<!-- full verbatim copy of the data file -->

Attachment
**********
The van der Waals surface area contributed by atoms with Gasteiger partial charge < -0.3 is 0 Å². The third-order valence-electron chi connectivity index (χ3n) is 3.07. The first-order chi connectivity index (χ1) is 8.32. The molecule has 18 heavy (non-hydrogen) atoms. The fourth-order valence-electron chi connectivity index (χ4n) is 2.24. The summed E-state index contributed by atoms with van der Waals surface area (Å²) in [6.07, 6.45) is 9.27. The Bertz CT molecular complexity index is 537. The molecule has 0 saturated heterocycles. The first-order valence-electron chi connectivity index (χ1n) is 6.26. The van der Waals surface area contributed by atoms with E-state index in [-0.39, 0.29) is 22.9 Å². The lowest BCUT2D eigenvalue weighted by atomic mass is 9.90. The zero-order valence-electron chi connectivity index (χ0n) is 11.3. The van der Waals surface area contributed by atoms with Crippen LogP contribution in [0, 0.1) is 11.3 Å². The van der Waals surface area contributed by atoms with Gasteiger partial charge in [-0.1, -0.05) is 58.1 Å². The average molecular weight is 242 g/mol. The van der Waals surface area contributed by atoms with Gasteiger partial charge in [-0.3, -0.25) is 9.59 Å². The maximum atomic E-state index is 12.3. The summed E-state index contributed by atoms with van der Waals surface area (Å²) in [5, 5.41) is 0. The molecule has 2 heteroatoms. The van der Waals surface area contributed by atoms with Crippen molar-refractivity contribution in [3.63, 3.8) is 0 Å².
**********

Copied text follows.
The van der Waals surface area contributed by atoms with Gasteiger partial charge < -0.3 is 0 Å². The third-order valence-electron chi connectivity index (χ3n) is 3.07. The first-order chi connectivity index (χ1) is 8.32. The molecule has 18 heavy (non-hydrogen) atoms. The fourth-order valence-electron chi connectivity index (χ4n) is 2.24. The summed E-state index contributed by atoms with van der Waals surface area (Å²) in [6.07, 6.45) is 9.27. The Bertz CT molecular complexity index is 537. The molecule has 0 saturated heterocycles. The first-order valence-electron chi connectivity index (χ1n) is 6.26. The van der Waals surface area contributed by atoms with E-state index in [-0.39, 0.29) is 22.9 Å². The lowest BCUT2D eigenvalue weighted by atomic mass is 9.90. The zero-order valence-electron chi connectivity index (χ0n) is 11.3. The van der Waals surface area contributed by atoms with Crippen LogP contribution in [0, 0.1) is 11.3 Å². The van der Waals surface area contributed by atoms with Gasteiger partial charge in [-0.1, -0.05) is 58.1 Å². The average molecular weight is 242 g/mol. The van der Waals surface area contributed by atoms with Gasteiger partial charge in [-0.3, -0.25) is 9.59 Å². The maximum atomic E-state index is 12.3. The summed E-state index contributed by atoms with van der Waals surface area (Å²) in [5, 5.41) is 0. The molecule has 2 heteroatoms. The van der Waals surface area contributed by atoms with Crippen molar-refractivity contribution in [3.63, 3.8) is 0 Å².